Summary: The Holy Spirit as first-fruits, and efficacious intercessor.
A PRAYERFUL ADVOCATE FOR THOSE WHO GROAN
There are several references to the Holy Spirit in Romans 8. He is named at least nineteen times in the first twenty-seven verses. This serves to contrast the weakness of ‘the law of sin and death’ (discussed at length in Romans 7), with the efficacy of the ‘law’ of the Spirit of life (Romans 8:2).
We start our present section with “groaning” – a groaning in which the whole creation participates, and in which we also participate (Romans 8:22-23).
Creation groans because of its subjection to ‘vanity’ (Romans 8:20) - or ‘meaninglessness’ (Ecclesiastes 1:2) – as a result of the fall of man. One patriarch suggests the possibility that land might cry out, and complain (Job 31:38), whilst one of the prophets hears the earth mourning (Isaiah 24:4). This personification of the inanimate is familiar throughout the book of Psalms.
The Holy Spirit is the first fruits of our inheritance (Romans 8:23), the down-payment (Ephesians 1:13-14). Yet we also groan - on account of our sufferings, and in anticipation of the glory that is to come (Romans 8:18). Our inheritance is not only what God has to offer, but God Himself (1 John 3:2).
We wait “eagerly” for the ‘not yet’ bit of our salvation. The idea is of our standing on tiptoes, looking to the horizon, straining towards the future. We await the full manifestation of our adoption, and we long for the redemption of our body.
We were “saved” (Romans 8:24) when we were washed from our sins in the blood of Jesus (Romans 5:9). We are saved “in hope” of our total liberation. This is not an uncertain hope, but a living hope based in the promises of God (1 Peter 1:3-5).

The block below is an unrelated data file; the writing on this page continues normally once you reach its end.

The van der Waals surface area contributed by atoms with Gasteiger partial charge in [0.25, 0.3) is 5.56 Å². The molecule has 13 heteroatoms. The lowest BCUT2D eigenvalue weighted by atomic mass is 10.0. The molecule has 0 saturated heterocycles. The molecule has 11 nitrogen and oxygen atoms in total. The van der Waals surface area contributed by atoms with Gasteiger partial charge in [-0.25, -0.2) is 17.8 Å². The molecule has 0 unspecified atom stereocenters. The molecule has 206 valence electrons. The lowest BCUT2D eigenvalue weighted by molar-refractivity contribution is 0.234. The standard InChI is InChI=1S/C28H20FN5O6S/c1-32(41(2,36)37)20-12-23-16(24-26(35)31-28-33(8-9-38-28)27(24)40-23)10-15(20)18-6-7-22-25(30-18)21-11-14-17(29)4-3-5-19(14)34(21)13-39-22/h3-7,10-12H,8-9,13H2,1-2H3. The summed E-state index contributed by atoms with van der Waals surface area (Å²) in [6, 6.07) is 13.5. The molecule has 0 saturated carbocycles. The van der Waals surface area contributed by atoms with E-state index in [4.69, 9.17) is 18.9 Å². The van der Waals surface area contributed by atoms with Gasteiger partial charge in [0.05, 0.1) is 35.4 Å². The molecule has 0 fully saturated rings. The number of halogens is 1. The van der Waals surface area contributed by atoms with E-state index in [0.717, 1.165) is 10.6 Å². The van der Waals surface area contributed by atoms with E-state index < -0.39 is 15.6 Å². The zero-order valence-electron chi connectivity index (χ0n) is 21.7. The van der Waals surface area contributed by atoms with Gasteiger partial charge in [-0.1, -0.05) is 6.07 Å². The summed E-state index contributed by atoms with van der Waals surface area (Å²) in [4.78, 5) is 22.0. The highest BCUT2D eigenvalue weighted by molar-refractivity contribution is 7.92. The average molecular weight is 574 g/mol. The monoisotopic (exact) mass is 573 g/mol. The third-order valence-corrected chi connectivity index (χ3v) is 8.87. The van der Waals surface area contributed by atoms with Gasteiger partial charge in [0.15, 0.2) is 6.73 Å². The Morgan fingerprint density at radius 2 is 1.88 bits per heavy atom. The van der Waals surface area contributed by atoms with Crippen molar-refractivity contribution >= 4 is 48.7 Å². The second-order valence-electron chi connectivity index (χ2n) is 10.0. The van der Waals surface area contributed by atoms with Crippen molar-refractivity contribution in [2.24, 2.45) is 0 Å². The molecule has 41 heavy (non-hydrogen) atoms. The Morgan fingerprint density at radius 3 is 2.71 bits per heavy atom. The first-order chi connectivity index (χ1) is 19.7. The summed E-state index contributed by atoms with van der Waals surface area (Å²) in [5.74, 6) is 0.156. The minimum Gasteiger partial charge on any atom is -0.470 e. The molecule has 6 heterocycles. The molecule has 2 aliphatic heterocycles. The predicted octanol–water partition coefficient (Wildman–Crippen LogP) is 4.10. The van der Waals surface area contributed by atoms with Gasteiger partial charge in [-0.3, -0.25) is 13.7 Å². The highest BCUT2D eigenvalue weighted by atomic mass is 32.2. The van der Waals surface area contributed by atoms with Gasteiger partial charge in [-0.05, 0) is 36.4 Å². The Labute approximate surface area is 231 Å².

When we have faith to believe (Hebrews 11:1) we are enabled to ‘wait patiently’ (Psalm 40:1), and to reach out with hope and confidence towards God’s future (Romans 8:25). Sometimes as we wait, our patience is tried: this is only human.
We are, it seems, surrounded by “infirmities” (Romans 8:26). These may be caused by lack of strength (which is what the word means), emotional weakness (including ‘burnout’), financial hardships, sickness, or sin. Paul also speaks of the possibility of ‘weakness in faith’ (Romans 4:19).
Sometimes we do not know what to pray; sometimes we do not know how to pray. Yet it is here that we encounter the Holy Spirit: that ‘other Helper’ promised by Jesus (John 14:16). Just as Jesus intercedes for us in heaven (Romans 8:34); the Holy Spirit prays with us (Ephesians 6:18), in us (1 Corinthians 14:14-15), and for us here on earth (Romans 8:26).
It is with His prayers that we, too, receive an audience before God the Father. We pray in the name of Jesus (who is ever interceding on our behalf at God’s right hand), and in the authority of His shed blood. We pray in the power of the Holy Spirit. Thus we, unworthy though we think we are, may ‘boldly’ approach the throne of grace (Hebrews 4:16).
There is an intensity to the prayer offered by the Spirit which reaches beyond the mere ‘obtaining of an audience’ with God. His intercession reaches beyond mere petition and appeal. With audible sighs and moans the Holy Spirit gives wordless voice to our groaning, and the groaning of creation.
Not only this, but we can also be sure that our prayers are heard, because the Holy Spirit’s intercession, like that of Jesus, is also heard. His prayers on our behalf are “according to the will of God” (Romans 8:27). This is the efficacy and the power which lies behind all true prayer.